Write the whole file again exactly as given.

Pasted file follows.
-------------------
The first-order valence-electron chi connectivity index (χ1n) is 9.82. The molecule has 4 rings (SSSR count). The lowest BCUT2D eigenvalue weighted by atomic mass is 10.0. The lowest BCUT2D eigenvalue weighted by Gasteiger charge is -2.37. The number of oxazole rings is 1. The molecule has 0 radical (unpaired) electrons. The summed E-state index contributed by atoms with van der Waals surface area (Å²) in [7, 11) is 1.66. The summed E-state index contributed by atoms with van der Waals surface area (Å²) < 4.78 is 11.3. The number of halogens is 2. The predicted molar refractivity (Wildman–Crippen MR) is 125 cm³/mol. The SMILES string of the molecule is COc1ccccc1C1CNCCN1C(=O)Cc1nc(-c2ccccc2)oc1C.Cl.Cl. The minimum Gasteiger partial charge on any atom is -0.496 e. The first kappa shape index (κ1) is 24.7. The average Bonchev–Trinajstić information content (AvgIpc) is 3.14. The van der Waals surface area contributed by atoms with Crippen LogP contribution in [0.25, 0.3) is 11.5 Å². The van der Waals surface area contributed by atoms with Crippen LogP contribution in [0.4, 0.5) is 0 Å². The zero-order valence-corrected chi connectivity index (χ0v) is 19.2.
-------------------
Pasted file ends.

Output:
The first-order valence-electron chi connectivity index (χ1n) is 9.82. The molecule has 4 rings (SSSR count). The lowest BCUT2D eigenvalue weighted by atomic mass is 10.0. The lowest BCUT2D eigenvalue weighted by Gasteiger charge is -2.37. The number of oxazole rings is 1. The molecule has 0 radical (unpaired) electrons. The summed E-state index contributed by atoms with van der Waals surface area (Å²) in [7, 11) is 1.66. The summed E-state index contributed by atoms with van der Waals surface area (Å²) < 4.78 is 11.3. The number of halogens is 2. The predicted molar refractivity (Wildman–Crippen MR) is 125 cm³/mol. The SMILES string of the molecule is COc1ccccc1C1CNCCN1C(=O)Cc1nc(-c2ccccc2)oc1C.Cl.Cl. The minimum Gasteiger partial charge on any atom is -0.496 e. The first kappa shape index (κ1) is 24.7. The average Bonchev–Trinajstić information content (AvgIpc) is 3.14. The van der Waals surface area contributed by atoms with Crippen LogP contribution in [0.25, 0.3) is 11.5 Å². The van der Waals surface area contributed by atoms with Crippen LogP contribution in [0.4, 0.5) is 0 Å². The zero-order valence-corrected chi connectivity index (χ0v) is 19.2.